I'll be honest, I'm having trouble keeping track of the distinction Google seems to be trying to make between "Apps for the Google Assistant," "Actions on Google," and the Google Assistant. I get that the ambiguous double name for the former expands the capabilities of the latter for developer use. But, frankly, the difference in marketing seems entirely unnecessary and overly confusing, both for consumers and for myself.
Also, Actions/Apps for Google now supports four new languages.
Google doesn't make things very easy for us to explain or for users to understand. For example, while Google Assistant can speak English, French, German, Hindi, Japanese, Portuguese, and Spanish in Allo, it can only speak US English on Android phones but it can talk in different English dialects plus German on Pixel devices. Oh and it supports English, French, and German on Google Home. To make matters even worse, the third-party developer branch of Assistant, Actions on Google, only works in US English now but Google is implementing more languages and we already know British English will be supported next. Read More
Get ready to say "bonjour" to Google Home, French speakers. Google's Assistant-powered speaker will soon be available for purchase in France, and as you might expect, that means Assistant can also speak French now. This comes on the heels of Google Wifi launching in France late last month. Read More
It isn't officially announced, but earlier today Google posted a teaser GIF about upcoming product availability on their French Google+ page. The meaning of the image wasn't entirely clear since it's just an animation of some buildings growing out of the ground, as a bubble in the center reflects waves around. However, since the filename was "Google Wifi #3.gif," I don't think it's too much of a stretch to make a guess. Read More
Google has just announced at I/O that support for a host of new languages is inbound for Assistant. Some of them were previously present in Assistant, at least at some unofficial level, but now French, German, Brazilian Portuguese, and Japanese support will be arriving soon, and more languages like Italian, Spanish and Korean will be added by the end of the year. Read More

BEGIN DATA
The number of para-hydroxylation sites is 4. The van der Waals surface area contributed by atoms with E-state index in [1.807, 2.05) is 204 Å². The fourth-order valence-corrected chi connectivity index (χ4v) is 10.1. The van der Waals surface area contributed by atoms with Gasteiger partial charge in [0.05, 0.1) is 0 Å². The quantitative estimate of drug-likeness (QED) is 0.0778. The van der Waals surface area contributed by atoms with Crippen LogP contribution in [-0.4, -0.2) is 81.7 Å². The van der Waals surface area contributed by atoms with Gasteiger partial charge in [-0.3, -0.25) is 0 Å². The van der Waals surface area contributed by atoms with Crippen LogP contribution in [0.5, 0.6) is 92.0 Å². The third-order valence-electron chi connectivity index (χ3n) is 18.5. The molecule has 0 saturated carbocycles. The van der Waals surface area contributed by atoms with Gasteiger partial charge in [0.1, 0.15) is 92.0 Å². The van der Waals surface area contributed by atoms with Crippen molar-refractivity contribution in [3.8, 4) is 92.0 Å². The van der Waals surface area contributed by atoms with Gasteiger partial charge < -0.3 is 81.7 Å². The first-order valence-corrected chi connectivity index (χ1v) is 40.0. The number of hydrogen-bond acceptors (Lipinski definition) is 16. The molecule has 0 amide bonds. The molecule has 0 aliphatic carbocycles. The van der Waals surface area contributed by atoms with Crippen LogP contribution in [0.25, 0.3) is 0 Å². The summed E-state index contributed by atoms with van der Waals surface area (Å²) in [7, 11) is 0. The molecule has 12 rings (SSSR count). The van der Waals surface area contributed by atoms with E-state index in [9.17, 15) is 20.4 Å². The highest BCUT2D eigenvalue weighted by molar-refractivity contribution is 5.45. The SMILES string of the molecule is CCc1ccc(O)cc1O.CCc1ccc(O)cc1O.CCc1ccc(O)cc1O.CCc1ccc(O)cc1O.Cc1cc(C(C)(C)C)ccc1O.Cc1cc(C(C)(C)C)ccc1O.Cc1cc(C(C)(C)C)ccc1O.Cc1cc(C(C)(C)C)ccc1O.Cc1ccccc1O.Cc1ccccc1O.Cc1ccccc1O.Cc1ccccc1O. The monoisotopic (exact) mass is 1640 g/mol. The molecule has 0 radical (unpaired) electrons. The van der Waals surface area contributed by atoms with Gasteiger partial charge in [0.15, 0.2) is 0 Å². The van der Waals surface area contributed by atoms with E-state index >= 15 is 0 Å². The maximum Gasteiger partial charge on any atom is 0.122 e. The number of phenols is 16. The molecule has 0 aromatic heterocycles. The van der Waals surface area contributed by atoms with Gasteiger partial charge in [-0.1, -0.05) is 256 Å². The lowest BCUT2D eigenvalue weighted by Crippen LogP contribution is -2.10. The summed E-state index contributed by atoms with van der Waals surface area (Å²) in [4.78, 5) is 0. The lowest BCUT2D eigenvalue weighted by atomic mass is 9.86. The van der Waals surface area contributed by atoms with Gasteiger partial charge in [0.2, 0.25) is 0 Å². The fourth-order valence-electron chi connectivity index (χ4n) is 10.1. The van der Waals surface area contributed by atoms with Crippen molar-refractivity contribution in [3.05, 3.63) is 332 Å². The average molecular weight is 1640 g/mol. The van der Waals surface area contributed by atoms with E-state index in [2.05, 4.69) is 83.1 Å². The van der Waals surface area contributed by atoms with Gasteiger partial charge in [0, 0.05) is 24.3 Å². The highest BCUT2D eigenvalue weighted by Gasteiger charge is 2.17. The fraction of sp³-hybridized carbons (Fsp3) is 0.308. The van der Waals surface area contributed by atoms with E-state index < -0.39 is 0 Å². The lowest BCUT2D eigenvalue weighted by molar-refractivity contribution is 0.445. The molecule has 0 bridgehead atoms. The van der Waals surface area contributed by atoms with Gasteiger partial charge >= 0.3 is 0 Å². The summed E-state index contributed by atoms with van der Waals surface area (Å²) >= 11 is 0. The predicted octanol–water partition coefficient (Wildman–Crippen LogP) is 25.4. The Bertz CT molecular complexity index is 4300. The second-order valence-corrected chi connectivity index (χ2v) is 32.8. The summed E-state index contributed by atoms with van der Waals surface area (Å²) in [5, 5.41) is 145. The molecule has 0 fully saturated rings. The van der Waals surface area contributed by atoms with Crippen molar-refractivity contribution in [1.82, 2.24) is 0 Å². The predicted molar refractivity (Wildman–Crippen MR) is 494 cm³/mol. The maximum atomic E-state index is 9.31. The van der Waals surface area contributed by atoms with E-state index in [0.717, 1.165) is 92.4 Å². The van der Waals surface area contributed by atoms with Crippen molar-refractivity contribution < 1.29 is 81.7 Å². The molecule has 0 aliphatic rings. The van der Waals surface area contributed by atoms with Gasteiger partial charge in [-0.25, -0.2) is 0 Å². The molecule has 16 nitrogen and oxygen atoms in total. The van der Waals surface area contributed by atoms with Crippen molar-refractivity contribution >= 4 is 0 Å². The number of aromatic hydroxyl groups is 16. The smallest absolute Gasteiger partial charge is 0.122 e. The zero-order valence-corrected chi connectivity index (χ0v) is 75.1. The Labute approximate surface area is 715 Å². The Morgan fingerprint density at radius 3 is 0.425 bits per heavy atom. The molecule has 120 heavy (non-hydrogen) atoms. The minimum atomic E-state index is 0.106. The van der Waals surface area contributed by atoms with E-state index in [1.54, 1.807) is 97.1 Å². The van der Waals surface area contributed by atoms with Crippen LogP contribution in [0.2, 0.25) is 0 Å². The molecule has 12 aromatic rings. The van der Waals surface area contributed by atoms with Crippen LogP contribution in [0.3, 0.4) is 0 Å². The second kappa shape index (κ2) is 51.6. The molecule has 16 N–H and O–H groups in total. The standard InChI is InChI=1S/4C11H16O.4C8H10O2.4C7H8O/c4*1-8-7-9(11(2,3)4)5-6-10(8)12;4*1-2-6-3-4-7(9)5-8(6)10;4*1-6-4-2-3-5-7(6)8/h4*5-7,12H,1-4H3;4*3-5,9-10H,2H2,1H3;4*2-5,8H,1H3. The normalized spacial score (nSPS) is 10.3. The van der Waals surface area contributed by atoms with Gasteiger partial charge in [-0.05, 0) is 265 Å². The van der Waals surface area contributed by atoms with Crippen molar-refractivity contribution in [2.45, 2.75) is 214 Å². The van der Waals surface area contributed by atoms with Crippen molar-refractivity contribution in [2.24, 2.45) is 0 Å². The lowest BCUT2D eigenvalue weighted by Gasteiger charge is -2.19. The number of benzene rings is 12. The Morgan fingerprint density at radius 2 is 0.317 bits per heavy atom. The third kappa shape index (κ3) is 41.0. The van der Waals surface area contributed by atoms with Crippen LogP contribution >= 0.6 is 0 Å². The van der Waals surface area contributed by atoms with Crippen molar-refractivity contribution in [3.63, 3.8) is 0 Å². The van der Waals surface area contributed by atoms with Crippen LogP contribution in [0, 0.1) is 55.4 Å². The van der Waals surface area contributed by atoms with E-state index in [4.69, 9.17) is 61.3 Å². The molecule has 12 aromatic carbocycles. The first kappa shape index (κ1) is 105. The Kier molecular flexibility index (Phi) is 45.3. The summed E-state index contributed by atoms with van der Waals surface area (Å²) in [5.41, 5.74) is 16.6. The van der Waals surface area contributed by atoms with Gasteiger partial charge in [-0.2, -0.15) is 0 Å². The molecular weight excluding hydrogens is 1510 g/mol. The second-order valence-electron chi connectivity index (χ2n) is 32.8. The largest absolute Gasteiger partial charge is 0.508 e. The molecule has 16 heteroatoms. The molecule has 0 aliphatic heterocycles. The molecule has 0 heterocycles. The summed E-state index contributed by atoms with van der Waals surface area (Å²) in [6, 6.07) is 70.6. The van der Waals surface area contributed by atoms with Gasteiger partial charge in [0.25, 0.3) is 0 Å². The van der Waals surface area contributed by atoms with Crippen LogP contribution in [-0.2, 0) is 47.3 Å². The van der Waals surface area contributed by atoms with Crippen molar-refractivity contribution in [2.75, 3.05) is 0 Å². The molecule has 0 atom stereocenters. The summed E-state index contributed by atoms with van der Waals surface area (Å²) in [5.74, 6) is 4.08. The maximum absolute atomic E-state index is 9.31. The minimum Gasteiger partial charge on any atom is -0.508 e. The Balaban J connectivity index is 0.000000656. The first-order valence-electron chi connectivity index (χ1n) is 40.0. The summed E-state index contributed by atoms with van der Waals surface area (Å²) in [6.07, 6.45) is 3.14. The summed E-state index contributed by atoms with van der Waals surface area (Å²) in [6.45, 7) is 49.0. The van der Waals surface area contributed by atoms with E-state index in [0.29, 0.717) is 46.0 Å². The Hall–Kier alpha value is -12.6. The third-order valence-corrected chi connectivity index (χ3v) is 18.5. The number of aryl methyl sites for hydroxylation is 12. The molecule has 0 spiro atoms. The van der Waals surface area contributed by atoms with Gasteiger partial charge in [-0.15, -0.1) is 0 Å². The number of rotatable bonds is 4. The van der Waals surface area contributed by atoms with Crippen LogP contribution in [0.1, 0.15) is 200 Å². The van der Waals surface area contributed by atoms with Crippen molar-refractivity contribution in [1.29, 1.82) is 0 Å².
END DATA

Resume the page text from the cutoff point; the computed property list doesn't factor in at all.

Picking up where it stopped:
Knowing one language is for chumps. Oops, I might have alienated a huge portion of our readership right there. But seriously, as someone who can read, write, and fluently speak three languages, I swear by the versatility and opportunities that this kind of skill enables. I wouldn't be here on Android Police if I had stuck to my mother tongue, would I?
But there's a tax that comes with multilingualism: you often find yourself stuck on a word in one language when you just need it in another. And that's why I love multilingual dictionaries: they make it possible to quickly get the word that's been on the tip of my tongue. Read More
Our readers in Quebec may want to temper their excitement for any upcoming Lollipop updates. According to this lengthy thread on Google's Android issue tracker, a number of French-speaking users are seeing system-breaking bugs. When setting an Android 5.0 device's language to Canadian French, it will periodically experience a SystemUI crash, usually when plugged in to charge or sync. The problem only seems to be affecting those who select "Français (Canada)," not "Français (France)."
So far users on the Nexus 5, Nexus 7 2013, and Nexus 9 are experiencing this problem, all running release builds of Lollipop. For some, unplugging the phone resolves the constant crashing of the SystemUI app, and the phone or tablet is once again usable. Read More
Under the hood of Google Now, powering all those beautiful cards that pop up when you search for certain things, is Google's Knowledge Graph. In what might be the company's most ambitious project ever, Google aims to categorize and classify all information so that when you search for, say, Jeff Goldbum, the search engine knows you might also be interested in information about Chaos Theory or survival tips for raptor attacks. Today, the company announced an extension to this already-huge product: availability in Spanish, French, German, Portuguese, Japanese, Russian, and Italian. Pretty huge.
As Google briefly explains, this endeavor is about more than just translating words ("'football' means something quite different in the U.S. Read More
The headlines keep rolling in today - first, Google began selling the Galaxy Nexus online, and now, Mountain View has accidentally published details about its
exciting interesting... new cloud service.
In a nutshell, you'll be able to make and share documents and presentations, in addition to having access to your videos, photos, Google Docs, and PDFs; Android interaction will include an app for both phones and tablets.
The news was posted earlier today on Google's French blog before being taken down shortly thereafter; however, Google+ user Gerwin Sturm managed to catch it just in time. Here's the translation, as per Google Translate:
Posted by Sundar Pichai, Senior Vice President, Google Chrome & Apps
Today we launch Google Drive, a centralized space where you can create, share, collaborate and store all your documents.